May 31, 2021 Dr. Anna Soßdorf and Laura Ferschinger, HHU 'Fridays for Future meets Citizen Science'

After 1.5 years of joint research with activists of the Fridays for Future movement in the Düsseldorf area, we have the first findings. On the one hand, about how the citizen science approach with co-researching activists can be successfully implemented despite the pandemic and, on the other hand, how the movement has adapted to digital spaces in the course of the corona crisis. Laura Ferschinger and Anna Soßdorf will shed light on both aspects in the lecture.

June 7th, 2021 Sophie Gepp, Charité Berlin  'Planetary Health Alliance'

Planetary health is an area that focuses on characterizing the effects on human health of man-made disturbances in the earth's natural systems.

June 14th, 2021  Isaac Ssentumbwe, Rise Up Movement  'Intersection of climate change and gender equality'

Climate change threatens girls' rights. Girls are particularly vulnerable to the impacts of climate change and at the same time, promoting their rights is crucial to tackling the climate crisis.

June 21, 2021 Axel Steier, co-founder, chairman and spokesman of Mission Lifeline e.V. 'Climate crisis and migration'

Thousands of people every year try to get to safety from war, persecution and poverty across the Mediterranean and the Atlantic. The great evacuation movements induced by environmental destruction have not even started. MISSION LIFELINE has been rescuing people from distress at sea since 2017. Axel Steier brings us closer to the topic of sea rescue.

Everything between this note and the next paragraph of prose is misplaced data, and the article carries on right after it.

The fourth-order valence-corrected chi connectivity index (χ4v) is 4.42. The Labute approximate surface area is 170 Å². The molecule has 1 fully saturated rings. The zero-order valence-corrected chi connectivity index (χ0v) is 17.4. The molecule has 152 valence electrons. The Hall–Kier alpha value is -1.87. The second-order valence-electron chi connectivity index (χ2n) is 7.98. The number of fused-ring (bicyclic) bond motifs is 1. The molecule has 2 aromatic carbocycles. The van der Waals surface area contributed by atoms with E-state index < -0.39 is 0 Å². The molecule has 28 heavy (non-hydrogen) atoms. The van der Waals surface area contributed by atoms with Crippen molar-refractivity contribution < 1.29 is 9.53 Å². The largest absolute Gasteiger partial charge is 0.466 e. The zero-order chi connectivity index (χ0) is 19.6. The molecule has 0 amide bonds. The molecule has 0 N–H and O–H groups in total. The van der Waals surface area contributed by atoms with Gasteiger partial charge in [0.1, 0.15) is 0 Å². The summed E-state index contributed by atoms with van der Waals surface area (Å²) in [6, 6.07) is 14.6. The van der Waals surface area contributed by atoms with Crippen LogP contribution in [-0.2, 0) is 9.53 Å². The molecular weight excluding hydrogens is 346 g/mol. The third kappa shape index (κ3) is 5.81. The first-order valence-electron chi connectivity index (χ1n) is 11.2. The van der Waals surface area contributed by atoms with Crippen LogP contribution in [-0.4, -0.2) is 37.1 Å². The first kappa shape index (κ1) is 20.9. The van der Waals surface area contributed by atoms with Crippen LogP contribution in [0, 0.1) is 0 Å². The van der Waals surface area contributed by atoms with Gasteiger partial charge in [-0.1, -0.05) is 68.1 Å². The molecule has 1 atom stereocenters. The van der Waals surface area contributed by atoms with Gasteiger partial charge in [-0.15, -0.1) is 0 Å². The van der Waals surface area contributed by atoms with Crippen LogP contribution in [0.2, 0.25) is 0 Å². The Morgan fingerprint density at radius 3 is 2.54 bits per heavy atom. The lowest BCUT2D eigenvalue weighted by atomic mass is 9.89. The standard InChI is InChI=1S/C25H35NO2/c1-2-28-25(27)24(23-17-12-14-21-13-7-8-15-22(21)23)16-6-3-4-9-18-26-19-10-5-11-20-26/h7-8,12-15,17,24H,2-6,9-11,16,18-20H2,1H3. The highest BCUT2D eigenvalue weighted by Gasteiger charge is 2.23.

June 28, 2021  Jürgen Trittin, former Federal Minister for the Environment, Nature Conservation and Nuclear Safety, Berlin 'How Germany's EEG helped put the world on the 1.5 ° path.'

Out of the fossils - into the renewables. This formula for combating the climate crisis is largely common sense today. Only by completely converting energy generation to CO2-free, renewable technologies can global warming be limited to +1.5 degrees. A few years ago it was unthinkable that the cheapest kilowatt hours are now generated by solar and wind power. The basis for global competitiveness was laid in Germany 20 years ago with the Renewable Energy Sources Act.

July 5th, 2021 Dr. Amrei Bahr, HHU “Climate protection through sustainability? Potentials and limits of the concept of sustainability '

The concept of sustainability has become the key concept for responsible use of the climate. But what exactly does the term mean - and what does this mean for our actions? In the lecture, I will reveal the potential and limits of what the term can do with regard to questions of climate protection.

July 12th, 2021 Caterina Freytag, Germanwatch 'Climate change - (no) reason for complaint?'

The Paris Climate Agreement goes hand in hand with a phenomenon that is quite controversial in legal circles: that of climate action. The most recent example of this is the decision of the Federal Constitutional Court, which has given the legislature a timely and science-based transition to climate neutrality in order to 'secure fundamental rights protected freedom over time and proportionate distribution of freedom opportunities across generations'. As part of the lecture, the speaker Caterina Freytag (Germanwatch e.V.) will take a look behind the scenes of the climate action phenomenon, take a critical balance and venture a look ahead: What about climate actions worldwide, which trends are emerging? What can courts do in terms of climate protection law? What legitimation does strategic litigation have and how does it affect national climate policies or business models of emission-intensive companies as a systemic lever?

July 19th, 2021   Michael Schmitt, HHU 'Climate Crisis - Where are we going?'

At the end of the lecture series, an attempt is made to bring the individual parts together in order to show ways out of the climate crisis.